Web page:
Parramatta is the only surviving town in Australia which was laid out by First Fleeters. Planned on a grand scale by Baron Augustus Alt and Lieutenant William Dawes on instructions from the Governor early in 1789, its main street (High Street, later George Street) was to be 1.5 kilometres long and 62 metres wide, on an east-west axis from Government House to the public wharf. A second street parallel to the High Street and 33 metres wide was also laid out, called South Street (now Macquarie Street).
Wide cross streets at right angles to the main axis were laid out in front of Government House; one by the church, ending at the north end in an open plaza big enough for a Town Hall as its focus (now O'Connell Street); another further to the east, which was the crossing point over the river (now Marsden Street).
The town allotments were larger than those in Sydney and were designed to provide gardens which could be worked by convicts and others to supplement the scarce food supplies of the colony. The generous scale of the main street was described by Watkin Tench during a visit to, the settlement in 1790 as being "of such breadth as will make Pall Mall and Portland Place hide their diminished heads".
Caddie Park: Cattai State Recreational Area off Cattai Road.
The middle section was built in 1804 by First Fleet surgeon Dr. Thomas Arundell of the transport Friendship. The rest of the stone homestead was added in 1821.
Rose Farm House: (McDonalds Farm), 17 - 19 Honour Street, Ermington. A single storey sandstone and sandstock brick Georgian cottage built in 1820 for Alexander McDonald, a Private of the First Fleet.
Old Government House, Parramatta Park, Parramatta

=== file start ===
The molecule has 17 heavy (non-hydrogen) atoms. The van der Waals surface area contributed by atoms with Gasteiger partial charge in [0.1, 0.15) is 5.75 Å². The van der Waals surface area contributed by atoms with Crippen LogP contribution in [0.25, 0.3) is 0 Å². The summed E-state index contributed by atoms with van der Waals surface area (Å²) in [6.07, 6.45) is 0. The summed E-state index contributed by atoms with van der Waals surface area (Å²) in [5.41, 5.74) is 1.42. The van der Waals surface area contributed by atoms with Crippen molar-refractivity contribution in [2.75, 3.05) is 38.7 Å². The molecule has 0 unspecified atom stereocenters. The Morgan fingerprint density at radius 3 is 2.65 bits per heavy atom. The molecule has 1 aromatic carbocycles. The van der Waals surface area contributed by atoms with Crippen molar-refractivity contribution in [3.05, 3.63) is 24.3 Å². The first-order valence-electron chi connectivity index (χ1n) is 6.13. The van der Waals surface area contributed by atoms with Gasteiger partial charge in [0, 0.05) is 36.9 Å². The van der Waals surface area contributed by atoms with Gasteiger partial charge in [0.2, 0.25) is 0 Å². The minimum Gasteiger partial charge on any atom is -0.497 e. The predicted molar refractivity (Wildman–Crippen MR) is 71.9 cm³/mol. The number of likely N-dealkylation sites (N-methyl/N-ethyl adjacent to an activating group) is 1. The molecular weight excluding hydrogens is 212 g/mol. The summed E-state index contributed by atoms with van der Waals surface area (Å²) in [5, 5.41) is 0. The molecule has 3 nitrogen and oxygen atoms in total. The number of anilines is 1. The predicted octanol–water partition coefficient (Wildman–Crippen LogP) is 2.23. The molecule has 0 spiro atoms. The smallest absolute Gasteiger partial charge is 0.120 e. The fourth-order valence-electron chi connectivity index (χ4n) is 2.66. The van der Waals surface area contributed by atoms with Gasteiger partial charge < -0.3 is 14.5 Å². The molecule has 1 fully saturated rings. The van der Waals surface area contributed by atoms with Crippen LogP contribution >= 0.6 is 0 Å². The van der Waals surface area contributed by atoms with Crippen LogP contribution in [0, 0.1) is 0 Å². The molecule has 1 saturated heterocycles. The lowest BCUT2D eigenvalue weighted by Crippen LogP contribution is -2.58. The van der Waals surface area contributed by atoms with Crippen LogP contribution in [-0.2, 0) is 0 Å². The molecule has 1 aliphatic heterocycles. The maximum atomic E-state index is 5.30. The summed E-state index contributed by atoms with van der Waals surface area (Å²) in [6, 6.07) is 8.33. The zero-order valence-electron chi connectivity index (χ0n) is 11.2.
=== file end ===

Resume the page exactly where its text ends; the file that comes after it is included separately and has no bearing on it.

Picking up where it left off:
Old Government House, Parramatta Park, Parramatta: This building is a remodelled version of the original building erected by Governor Phillip in 1790 (very little of the original building remains). In 1799, Governor John Hunter made significant alterations and extensions. During Governor Macquarie's tenure, side and rear wings were added (1812-18).
A unique relic of the First Fleet is a series of initials carved into an outcrop of sandstone on Garden Island. The three sets of initials - "FM" or "JM", "IR" or "JR" and "WB" - each dated 1788, are located near the tennis courts within the Garden Island Naval Base at the Harbour end of the island. Mystery surrounds the initials as there is no written record of their existence yet there is no reason to believe that they anything but genuine.
Historians who have researched their identity suspect they belong to First Fleeters Frederick Meredith, the Captain's steward of transport ship Scarborough; marine private Joseph Redford of HMS Sirius and William Bradley, first lieutenant of HMS Sirius, a cartographer after whom Bradleys Head is named.